Chatting with Johanny, one of our voice talents, he gave us his opinion on the best options that one can find today in the market:
- Shure. One of the most widely known brands offers both the KSM27 and the KSM44. The first one is OK for any kind of recording. The second one, is a higher range model recommended for professional studios.
- AKG. Their best liked model is the AKG C414, although the C214 is also worth trying. Both are quality products.
- Electro-voice. A dynamic mic. One of his favorites is the RE20, for use in radio and home studio booths.
Comfort is essential when one works in a recording, that’s why it’s convenient to have some indispensable complements for your home studio. Which ones? Let’s review them one by one:
- Mic stand. To hold the microphone and make it fixed at your mouth’s height, to get the best possible quality.
- Pop filters: What are they for? They improve the results of your recordings. They consist on a piece of mesh that prevents the air blows of the s and ps to be too noticeable and degrade the quality.
- A lectern, to hold your script’s paper sheets and allow you to handle them easily when you’re recording your voiceover. Height? The one you consider best; it depends on each person’s preference.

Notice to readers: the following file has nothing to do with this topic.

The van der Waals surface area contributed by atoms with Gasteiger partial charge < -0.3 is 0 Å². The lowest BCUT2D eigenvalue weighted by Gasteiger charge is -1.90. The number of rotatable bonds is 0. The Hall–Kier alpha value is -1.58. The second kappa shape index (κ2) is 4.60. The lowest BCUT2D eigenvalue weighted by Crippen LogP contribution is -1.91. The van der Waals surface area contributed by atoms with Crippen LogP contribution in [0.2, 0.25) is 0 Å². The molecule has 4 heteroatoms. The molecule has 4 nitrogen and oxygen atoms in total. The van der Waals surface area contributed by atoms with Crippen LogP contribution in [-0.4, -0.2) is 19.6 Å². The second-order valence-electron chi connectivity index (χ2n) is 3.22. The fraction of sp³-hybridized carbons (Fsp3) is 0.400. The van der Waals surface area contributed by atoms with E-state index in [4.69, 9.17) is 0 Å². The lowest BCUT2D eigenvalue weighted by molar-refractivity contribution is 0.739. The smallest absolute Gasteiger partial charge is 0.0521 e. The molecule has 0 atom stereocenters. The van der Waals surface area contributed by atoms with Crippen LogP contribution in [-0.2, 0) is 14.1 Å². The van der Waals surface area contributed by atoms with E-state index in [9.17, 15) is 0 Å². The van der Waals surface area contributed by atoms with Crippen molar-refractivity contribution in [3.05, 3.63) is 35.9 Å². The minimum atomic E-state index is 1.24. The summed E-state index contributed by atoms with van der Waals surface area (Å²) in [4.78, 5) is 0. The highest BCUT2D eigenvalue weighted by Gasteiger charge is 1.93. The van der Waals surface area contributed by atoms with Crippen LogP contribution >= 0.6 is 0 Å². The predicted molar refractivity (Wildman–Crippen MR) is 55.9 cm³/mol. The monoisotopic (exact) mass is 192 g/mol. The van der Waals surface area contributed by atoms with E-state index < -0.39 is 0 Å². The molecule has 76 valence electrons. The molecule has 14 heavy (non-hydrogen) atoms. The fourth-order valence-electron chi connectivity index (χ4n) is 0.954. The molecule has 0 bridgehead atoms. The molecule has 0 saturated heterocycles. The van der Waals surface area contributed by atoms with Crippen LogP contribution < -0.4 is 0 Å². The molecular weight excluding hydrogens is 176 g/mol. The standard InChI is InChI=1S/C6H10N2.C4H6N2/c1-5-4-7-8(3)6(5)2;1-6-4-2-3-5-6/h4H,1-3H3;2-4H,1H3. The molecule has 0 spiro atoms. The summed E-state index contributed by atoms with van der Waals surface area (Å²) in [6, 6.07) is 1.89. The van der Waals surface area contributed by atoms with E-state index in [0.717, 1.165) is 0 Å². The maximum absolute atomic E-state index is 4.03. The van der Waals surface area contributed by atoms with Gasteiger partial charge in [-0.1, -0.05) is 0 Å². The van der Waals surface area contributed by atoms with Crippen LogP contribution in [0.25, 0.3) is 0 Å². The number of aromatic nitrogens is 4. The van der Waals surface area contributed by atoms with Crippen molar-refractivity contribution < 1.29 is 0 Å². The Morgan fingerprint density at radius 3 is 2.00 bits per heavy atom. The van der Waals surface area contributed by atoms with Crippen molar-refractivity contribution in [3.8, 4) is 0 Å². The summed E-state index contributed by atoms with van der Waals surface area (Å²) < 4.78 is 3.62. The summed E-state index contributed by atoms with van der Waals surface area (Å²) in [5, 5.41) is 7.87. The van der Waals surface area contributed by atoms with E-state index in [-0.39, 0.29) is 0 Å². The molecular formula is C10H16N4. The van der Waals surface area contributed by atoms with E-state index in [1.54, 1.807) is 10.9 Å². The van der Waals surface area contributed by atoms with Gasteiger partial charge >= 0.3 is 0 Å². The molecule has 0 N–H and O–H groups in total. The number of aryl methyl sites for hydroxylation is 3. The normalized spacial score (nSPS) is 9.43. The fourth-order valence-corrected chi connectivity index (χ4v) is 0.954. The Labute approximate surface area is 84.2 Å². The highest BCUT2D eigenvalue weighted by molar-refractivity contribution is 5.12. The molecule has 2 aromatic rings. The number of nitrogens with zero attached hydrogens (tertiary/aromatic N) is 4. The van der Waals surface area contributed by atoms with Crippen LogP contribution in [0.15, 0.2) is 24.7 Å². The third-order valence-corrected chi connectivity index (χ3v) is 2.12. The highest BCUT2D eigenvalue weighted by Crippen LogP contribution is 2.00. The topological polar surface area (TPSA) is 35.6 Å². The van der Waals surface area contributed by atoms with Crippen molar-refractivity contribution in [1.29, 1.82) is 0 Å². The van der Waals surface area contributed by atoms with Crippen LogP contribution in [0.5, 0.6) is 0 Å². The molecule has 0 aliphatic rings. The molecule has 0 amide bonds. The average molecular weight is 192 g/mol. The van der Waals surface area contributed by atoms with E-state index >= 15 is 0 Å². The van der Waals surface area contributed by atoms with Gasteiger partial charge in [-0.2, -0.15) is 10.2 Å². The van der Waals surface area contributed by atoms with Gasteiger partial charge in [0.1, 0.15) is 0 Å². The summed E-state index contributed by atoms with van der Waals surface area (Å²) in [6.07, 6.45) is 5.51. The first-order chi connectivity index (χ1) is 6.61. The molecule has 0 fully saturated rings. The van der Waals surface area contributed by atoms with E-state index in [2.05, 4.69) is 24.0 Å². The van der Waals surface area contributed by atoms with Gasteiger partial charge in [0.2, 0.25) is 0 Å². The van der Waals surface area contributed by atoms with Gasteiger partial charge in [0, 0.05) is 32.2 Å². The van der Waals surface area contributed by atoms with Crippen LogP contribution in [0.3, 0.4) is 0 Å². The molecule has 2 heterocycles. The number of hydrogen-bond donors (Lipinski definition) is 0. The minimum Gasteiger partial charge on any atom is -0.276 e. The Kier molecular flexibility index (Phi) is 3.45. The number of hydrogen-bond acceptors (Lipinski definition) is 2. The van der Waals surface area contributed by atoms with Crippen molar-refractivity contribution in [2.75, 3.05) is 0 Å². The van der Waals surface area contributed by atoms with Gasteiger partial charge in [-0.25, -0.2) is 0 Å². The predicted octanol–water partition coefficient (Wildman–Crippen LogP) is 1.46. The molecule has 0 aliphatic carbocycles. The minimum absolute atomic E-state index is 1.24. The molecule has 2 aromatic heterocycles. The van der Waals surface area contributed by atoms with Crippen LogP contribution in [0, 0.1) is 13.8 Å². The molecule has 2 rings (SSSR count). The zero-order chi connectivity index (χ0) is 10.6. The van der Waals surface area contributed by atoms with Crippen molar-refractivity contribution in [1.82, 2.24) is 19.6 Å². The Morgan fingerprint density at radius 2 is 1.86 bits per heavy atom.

8. Space set up and acoustic treatment – Booths.
Room acoustics are usually the most frequent issue when we set up a home studio. A home doesn’t usually have spaces with good acoustics, and we’ll need a few elements that will help us achieve them.
If you’re a beginner, it’s logical that you look for the most economic option. You can start by creating your study in an enclosed space, a small room or a previously soundproofed corner, to prevent noise to get in. Then, you’ll only need to buy some special foam that absorbs sounds instead of reflecting it, and to surround the space you and the mike take, thus creating a small capsule.
If you wish to go one step beyond, and invest more in your business, your best choice is a soundproofed booth, also known as acoustic booth.
We strongly recommend that before spending money in a booth, you take some time and do some digging, consult and research to choose the option that best fits your needs, i.e. portable or stationary sound booth?
There are basic options of modular portable booths that can be customized according to one’s taste and needs: glass doors, different sizes and colours, acoustic panels design and adjustable stands that allow you to shape your ideal booth.
With this Guide to set up you Home Recording Studio you are ready to start working on it and probably earlier than you might think you’ll be recording your first project. Cheer up!
Related article: How to Make a Voiceover Demo Reel.